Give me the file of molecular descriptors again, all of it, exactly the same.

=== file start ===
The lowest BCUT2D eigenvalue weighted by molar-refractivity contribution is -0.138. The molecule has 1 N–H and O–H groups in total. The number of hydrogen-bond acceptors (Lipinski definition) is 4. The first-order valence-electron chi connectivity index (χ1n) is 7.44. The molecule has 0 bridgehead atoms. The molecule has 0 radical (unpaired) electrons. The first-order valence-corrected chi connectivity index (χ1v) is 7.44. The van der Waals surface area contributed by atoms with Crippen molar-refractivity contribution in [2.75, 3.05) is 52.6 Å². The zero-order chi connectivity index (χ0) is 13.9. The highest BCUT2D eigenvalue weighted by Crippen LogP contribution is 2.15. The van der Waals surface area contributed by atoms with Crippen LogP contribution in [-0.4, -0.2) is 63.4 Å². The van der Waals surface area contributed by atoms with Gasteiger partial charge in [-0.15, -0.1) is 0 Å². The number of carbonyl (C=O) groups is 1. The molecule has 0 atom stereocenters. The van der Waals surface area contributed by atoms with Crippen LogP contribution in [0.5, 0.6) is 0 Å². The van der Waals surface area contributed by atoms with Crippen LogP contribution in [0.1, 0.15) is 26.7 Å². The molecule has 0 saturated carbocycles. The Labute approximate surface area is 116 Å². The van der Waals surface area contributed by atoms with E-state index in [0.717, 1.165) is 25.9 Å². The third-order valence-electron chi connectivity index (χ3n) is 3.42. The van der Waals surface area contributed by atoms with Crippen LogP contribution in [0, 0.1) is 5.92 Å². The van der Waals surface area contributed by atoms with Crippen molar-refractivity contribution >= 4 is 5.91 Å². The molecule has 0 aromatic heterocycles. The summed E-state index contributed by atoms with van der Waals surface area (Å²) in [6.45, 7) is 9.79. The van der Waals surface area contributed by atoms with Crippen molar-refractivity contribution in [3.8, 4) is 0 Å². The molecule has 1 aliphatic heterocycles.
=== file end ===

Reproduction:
The lowest BCUT2D eigenvalue weighted by molar-refractivity contribution is -0.138. The molecule has 1 N–H and O–H groups in total. The number of hydrogen-bond acceptors (Lipinski definition) is 4. The first-order valence-electron chi connectivity index (χ1n) is 7.44. The molecule has 0 bridgehead atoms. The molecule has 0 radical (unpaired) electrons. The first-order valence-corrected chi connectivity index (χ1v) is 7.44. The van der Waals surface area contributed by atoms with Crippen molar-refractivity contribution in [2.75, 3.05) is 52.6 Å². The zero-order chi connectivity index (χ0) is 13.9. The highest BCUT2D eigenvalue weighted by Crippen LogP contribution is 2.15. The van der Waals surface area contributed by atoms with Crippen LogP contribution in [-0.4, -0.2) is 63.4 Å². The van der Waals surface area contributed by atoms with Gasteiger partial charge in [-0.15, -0.1) is 0 Å². The number of carbonyl (C=O) groups is 1. The molecule has 0 atom stereocenters. The van der Waals surface area contributed by atoms with Crippen LogP contribution in [0.5, 0.6) is 0 Å². The van der Waals surface area contributed by atoms with Crippen LogP contribution in [0.1, 0.15) is 26.7 Å². The molecule has 0 saturated carbocycles. The Labute approximate surface area is 116 Å². The van der Waals surface area contributed by atoms with E-state index in [0.717, 1.165) is 25.9 Å². The third-order valence-electron chi connectivity index (χ3n) is 3.42. The van der Waals surface area contributed by atoms with Crippen LogP contribution in [0, 0.1) is 5.92 Å². The van der Waals surface area contributed by atoms with Crippen molar-refractivity contribution >= 4 is 5.91 Å². The molecule has 0 aromatic heterocycles. The summed E-state index contributed by atoms with van der Waals surface area (Å²) in [6.45, 7) is 9.79. The van der Waals surface area contributed by atoms with Crippen molar-refractivity contribution in [3.8, 4) is 0 Å². The molecule has 1 aliphatic heterocycles.